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SUNDAY 29 AUGUST.  For various reasons it seemed like we were never going to get away this year. Nine months had passed since Masala had rocked into Scarborough Marina, Brisbane, at the end of last year’s cruise, and she was still there. Finally the day had come. We withdrew the shore power umbilical, symbol of connection to the land, and once again became a free entity.

Below the water we could picture the sleek new anti-fouling paint on Masala’s superb hull, and the bright yellow of the Prop Speed treatment on propeller and shaft, waiting to speed Masala through the water on her journey northwards. The hard work (or was it a bucket of cash?) was about to pay off.

We motored out of the entrance channel, turned left, and anchored in Deception Bay. A whole two nautical miles. We needed a day to set up the boat for sailing.

Right: Scarborough Marina sunset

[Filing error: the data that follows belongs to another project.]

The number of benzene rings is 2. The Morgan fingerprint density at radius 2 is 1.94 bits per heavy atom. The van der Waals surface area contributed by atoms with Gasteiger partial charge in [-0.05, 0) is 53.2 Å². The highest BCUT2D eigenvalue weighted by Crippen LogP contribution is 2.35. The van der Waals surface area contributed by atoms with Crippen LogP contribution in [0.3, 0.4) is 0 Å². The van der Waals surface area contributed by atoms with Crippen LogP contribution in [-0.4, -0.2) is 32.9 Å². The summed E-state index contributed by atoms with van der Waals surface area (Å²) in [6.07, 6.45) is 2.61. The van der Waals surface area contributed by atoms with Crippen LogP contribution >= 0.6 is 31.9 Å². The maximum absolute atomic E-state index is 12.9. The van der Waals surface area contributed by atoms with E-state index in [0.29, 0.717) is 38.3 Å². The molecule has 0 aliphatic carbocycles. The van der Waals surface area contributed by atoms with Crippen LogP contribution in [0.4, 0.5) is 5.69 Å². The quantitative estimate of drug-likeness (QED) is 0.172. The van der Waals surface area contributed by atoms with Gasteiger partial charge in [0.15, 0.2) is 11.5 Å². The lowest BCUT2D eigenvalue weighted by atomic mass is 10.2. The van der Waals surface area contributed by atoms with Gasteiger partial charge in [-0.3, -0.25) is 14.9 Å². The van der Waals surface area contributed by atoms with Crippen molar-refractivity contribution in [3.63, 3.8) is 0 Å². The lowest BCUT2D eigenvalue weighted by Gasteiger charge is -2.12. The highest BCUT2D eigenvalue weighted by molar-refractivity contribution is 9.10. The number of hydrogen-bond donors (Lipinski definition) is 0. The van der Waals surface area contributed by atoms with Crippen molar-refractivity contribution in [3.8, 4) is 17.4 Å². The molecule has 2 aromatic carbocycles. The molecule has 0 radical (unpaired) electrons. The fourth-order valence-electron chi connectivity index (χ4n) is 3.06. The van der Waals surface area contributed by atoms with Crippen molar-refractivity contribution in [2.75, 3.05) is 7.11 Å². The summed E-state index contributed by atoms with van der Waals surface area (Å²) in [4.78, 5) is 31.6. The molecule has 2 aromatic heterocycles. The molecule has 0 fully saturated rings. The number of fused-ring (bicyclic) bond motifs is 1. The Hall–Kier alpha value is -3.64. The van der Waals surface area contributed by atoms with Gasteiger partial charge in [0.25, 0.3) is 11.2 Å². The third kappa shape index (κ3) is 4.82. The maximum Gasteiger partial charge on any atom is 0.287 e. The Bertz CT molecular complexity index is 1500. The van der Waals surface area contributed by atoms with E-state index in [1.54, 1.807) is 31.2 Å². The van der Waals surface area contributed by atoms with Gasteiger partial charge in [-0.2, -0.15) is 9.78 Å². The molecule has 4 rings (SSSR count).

Left: anchored in Deception Bay

Also, 24 hours at anchor would help restore our sea legs before our traditional 100 mile overnight sail to Fraser Island. Perhaps we were deceiving ourselves that our cruise had begun, but we think not – just having the pick down and feeling the motion of the deck under our feet was enough.

Above: in the travel lift at Scarborough Marina. Time for new anti-foul paint.

Right: the finished job—bewdyful!


30-31 AUGUST. Starting a cruise with an overnight passage always seems daunting. No easing into it with a nice day sail.  No time to blow away the cobwebs. Just BANG! Straight into it. But that’s what the tides were dictating.


This time we tried a new route out of Moreton Bay – an un-named passage between Pearl Channel and the tricky Skirmish Passage (our usual route). It turned out to be low stress and easy, apart from one shallow bank where for a moment there was only 1.6m of water under the keel.